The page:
I remember sitting in the very first lecture of my Romanticism paper and my professor asking us why all the greatest love stories end with happily ever after, even if it meant that the lovers die, case in point, Romeo and Juliet or Pyramus and Thisbe. Some of the greatest love stories have often found themselves victim to societal disapproval. Why is love so important and why have writers been talking about it or filmmakers been making films about it for centuries? The answer to these questions may differ from person to person but I’ve always felt that love is always threatening to our society because its the greatest equaliser of all. Unconditional love is supposed to break all barriers, especially the ones set up by societal norms that believe in hierarchy and status quo. The romantics at heart thrive on such fairytales and I am sure many get to live them as well, but there is one important question that literature and cinema have avoided for long time and have only recently has begun to ask. Is love enough?
Rohena Gera’s internationally acclaimed debut feature, Is Love Enough? SIR?, asks this question and explores it rivetingly. The film revolves around the story of a Marathi, widowed domestic worker, played by Tillotama Shome, who finds a complicated romantic spark with her employer, Ashwin, played by Vivek Gomber, who’s just returned from the U.S. after breaking off his engagement. What follows is a refreshing love story like no other. Produced by Inkpot Films (Brice Poisson and Rohena Gera), and co-produced by Ciné-Sud Promotion, the film has travelled to nearly 45 film festivals, winning 16 awards and is among the top 5 highest-grossing Indian films ever released theatrically in France. We connected with Rohena to know more about her journey and her film.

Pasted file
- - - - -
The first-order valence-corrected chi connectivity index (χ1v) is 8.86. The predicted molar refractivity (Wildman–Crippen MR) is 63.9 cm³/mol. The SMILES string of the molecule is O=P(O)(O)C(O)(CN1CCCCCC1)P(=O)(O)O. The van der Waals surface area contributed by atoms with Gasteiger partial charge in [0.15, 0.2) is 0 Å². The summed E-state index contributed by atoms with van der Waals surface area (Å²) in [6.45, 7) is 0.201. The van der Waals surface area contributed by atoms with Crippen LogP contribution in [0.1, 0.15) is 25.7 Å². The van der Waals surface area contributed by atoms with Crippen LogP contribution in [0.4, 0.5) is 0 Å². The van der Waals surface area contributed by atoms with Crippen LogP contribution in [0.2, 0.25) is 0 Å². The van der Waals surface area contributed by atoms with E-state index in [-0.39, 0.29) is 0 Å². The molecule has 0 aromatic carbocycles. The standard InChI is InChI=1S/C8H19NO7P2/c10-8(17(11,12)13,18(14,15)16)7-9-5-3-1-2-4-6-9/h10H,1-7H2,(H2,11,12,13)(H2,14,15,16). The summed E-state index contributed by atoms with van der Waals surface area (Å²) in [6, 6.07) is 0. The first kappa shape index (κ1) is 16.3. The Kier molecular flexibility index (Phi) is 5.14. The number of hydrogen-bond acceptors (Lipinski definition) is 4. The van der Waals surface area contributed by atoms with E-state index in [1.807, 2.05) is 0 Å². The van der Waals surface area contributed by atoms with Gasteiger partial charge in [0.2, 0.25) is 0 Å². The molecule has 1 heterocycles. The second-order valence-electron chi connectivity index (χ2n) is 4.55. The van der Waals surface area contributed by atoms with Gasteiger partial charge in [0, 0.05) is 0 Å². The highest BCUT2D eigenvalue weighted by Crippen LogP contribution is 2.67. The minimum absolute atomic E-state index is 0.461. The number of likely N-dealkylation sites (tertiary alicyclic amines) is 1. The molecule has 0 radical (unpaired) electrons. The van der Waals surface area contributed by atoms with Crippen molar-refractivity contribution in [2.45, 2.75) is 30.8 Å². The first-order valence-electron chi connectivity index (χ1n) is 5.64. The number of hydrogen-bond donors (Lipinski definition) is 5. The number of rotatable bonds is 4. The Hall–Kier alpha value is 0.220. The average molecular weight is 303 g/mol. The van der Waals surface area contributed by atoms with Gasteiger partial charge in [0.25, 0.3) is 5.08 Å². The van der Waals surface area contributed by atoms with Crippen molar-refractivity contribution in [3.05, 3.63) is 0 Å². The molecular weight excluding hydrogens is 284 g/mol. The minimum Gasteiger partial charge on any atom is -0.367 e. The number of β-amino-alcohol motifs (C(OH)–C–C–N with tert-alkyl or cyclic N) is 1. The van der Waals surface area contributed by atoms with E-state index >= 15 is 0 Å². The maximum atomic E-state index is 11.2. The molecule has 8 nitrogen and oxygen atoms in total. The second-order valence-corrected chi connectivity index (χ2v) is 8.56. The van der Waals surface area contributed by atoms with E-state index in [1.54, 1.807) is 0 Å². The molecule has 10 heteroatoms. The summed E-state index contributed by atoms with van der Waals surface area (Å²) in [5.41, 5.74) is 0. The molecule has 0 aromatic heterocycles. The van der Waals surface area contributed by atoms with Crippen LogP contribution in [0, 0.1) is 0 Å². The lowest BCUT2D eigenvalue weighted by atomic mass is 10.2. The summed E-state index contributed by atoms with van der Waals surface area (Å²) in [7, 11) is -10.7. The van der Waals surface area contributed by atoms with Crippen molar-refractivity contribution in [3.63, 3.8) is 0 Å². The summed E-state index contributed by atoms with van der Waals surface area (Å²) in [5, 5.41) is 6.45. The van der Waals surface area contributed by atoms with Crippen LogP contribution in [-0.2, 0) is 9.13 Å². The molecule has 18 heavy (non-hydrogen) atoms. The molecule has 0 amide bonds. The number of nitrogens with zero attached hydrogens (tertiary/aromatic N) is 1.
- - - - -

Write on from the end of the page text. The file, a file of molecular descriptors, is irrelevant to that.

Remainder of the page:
Please tell us a little bit about yourself and what led you towards filmmaking?
I came to filmmaking from writing. I studied creative writing at Stanford, and also did my MFA in writing in New York. My first film job was an internship at the Paramount Pictures development office in New York, where they look for books to adapt into films. I realised that film is where my interests converge, telling stories, engaging with society, trying in some small way to make a difference, but through entertainment. I started working as a screenwriter after I returned to Mumbai and It was a lot of fun, but at some point I wrote a script and I just couldn’t think of a director to pitch it to, so I started thinking about making it myself. That film was never made but it helped me in understanding that I want to tell my stories my way.
How would you define your filmmaking sensibility and which filmmakers or movies have influenced it?
I like lots of types of films actually, but I really love films that feel so effortless that you can’t see the artifice. Like Entre Les Murs by Laurent Cantet, Greta Gerwig’s Ladybird and Boyhood, that’s just special. I also love stylised high romances, like In The Mood For Love, and Moulin Rouge. I also admire films that take a stand, or raise questions, like Black KKKlansman, The Square, Detroit, et cetera. Since I am a writer first, I am attracted to characters and their evolution, and to the tenderness that a filmmaker can have towards them — like Klapisch — more than to the craft of elaborate shot-taking et cetera. For me the latter needs to be in the service of the former.
What inspired the making of Is Love Enough? SIR?